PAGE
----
President Donald Trump’s call congratulating Turkish President Recep Tayyip Erdogan on the referendum vote consolidating his power was not necessarily an endorsement or acceptance of the results, the White House said Tuesday.
The outcome of the vote, which would amend Turkey’s constitution to grant the country’s autocratic president significantly more power, is being contested, and Trump surprised some in Washington on Monday when the White House said he had called Erdogan to congratulate him. Experts and other American leaders, including some Republicans, have responded to the vote by framing it as hugely damaging to democracy in Turkey.
Speaking with reporters aboard Air Force One en route to Wisconsin on Tuesday, principal deputy White House press secretary Sarah Huckabee Sanders seemed to try to reframe the call, saying that Trump’s “bigger point and priority” with the call was to “talk about shared interests as a NATO ally and a partner there.”
“We want to encourage democracy,” Sanders said, according to a transcript released by the White House press office. “And again, the purpose of the president’s call yesterday was not to discourage that but simply to talk about some of the things, like Syria, where they can work together.”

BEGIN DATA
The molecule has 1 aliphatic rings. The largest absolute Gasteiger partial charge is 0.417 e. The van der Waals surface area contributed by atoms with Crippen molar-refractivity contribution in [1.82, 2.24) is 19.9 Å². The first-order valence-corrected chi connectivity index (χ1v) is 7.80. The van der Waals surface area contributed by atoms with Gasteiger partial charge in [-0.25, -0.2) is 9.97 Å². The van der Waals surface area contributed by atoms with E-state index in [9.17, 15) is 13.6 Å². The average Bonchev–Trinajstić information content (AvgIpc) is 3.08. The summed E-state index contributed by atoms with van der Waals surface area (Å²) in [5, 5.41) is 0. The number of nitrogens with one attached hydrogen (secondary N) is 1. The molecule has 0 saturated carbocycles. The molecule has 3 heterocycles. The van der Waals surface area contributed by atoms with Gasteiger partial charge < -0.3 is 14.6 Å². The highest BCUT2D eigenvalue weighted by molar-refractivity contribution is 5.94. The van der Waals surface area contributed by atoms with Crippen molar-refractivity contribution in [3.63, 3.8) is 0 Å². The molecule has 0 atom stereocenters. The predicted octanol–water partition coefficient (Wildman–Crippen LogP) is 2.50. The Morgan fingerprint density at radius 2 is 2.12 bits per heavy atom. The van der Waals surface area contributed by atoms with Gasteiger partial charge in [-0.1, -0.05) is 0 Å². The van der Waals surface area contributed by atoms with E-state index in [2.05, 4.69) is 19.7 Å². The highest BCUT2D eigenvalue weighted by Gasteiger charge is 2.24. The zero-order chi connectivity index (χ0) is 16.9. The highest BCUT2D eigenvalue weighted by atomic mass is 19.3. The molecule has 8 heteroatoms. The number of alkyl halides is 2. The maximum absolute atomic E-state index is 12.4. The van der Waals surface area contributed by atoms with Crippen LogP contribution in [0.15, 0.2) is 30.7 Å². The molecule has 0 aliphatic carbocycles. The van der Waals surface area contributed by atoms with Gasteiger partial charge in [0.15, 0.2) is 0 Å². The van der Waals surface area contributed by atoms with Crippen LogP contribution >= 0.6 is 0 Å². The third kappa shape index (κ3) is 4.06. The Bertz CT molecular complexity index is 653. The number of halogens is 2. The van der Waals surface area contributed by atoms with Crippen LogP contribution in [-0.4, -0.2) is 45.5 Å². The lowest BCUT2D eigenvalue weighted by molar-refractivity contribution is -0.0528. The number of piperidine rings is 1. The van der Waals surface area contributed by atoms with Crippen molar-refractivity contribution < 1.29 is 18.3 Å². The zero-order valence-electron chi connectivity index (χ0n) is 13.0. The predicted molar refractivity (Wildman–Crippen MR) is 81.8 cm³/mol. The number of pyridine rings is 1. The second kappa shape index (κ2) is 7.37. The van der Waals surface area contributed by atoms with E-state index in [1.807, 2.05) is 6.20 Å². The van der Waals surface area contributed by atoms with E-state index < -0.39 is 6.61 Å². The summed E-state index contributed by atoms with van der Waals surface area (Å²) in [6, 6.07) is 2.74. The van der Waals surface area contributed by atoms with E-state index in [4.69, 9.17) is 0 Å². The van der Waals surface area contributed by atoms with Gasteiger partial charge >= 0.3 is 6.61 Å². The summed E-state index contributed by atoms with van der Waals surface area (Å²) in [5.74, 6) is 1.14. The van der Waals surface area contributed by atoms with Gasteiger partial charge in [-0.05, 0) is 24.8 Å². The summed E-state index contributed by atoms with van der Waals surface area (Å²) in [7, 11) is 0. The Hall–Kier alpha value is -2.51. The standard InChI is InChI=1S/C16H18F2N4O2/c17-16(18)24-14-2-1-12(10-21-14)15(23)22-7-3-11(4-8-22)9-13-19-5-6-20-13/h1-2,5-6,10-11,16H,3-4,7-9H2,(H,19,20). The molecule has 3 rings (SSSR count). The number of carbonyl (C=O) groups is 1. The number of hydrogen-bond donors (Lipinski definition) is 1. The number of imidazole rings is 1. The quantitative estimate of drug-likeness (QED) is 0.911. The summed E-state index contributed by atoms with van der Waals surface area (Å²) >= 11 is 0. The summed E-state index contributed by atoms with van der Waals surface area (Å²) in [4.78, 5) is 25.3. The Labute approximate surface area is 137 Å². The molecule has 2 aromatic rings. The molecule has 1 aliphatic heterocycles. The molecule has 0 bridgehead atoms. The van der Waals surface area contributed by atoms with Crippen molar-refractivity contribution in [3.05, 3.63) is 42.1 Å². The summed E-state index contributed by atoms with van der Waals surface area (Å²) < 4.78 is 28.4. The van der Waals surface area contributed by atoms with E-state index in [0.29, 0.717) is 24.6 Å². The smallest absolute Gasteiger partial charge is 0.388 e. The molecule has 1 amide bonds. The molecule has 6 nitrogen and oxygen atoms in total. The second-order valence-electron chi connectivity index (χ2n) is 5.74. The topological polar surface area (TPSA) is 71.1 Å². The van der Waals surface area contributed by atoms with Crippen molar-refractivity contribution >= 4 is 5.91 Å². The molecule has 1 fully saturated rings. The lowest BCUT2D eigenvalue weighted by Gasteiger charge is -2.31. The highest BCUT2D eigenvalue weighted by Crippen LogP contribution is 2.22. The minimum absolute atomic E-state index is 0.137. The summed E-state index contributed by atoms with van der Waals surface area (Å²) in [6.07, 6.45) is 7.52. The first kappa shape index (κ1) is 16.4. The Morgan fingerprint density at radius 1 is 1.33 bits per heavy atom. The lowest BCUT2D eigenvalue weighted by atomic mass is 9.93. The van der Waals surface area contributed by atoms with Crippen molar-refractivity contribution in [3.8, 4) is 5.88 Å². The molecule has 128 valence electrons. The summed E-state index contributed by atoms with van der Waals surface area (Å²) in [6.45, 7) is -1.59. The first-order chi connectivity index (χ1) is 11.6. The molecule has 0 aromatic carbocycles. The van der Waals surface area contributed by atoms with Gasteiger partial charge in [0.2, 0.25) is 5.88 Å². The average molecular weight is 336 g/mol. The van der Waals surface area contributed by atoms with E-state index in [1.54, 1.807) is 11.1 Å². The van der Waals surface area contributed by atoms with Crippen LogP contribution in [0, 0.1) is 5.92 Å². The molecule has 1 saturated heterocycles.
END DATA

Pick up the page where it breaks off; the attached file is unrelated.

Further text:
Asked whether the call signaled Trump’s support for Erdogan acquiring more power, Sanders said no.
“That wasn’t the purpose of the call,” she said. “And that’s certainly not the position of the pPresident, and of course [he[ supports democracy and would hope for that. But at the same time, the president’s No. 1 priority is protecting Americans, keeping Americans safe, and sometimes we’re going to have to work with other countries and some of our NATO partners in order to do that.”
She also denied that the call means that Trump accepts the vote’s results. The commission that reviews them, she said, should do so.
“We want the commission that looks at those to do their job and to do a report on the election results,” Sanders said. “But the purpose of the call was to congratulate him but also primarily to talk about some of their shared interests, like Syria, primarily.”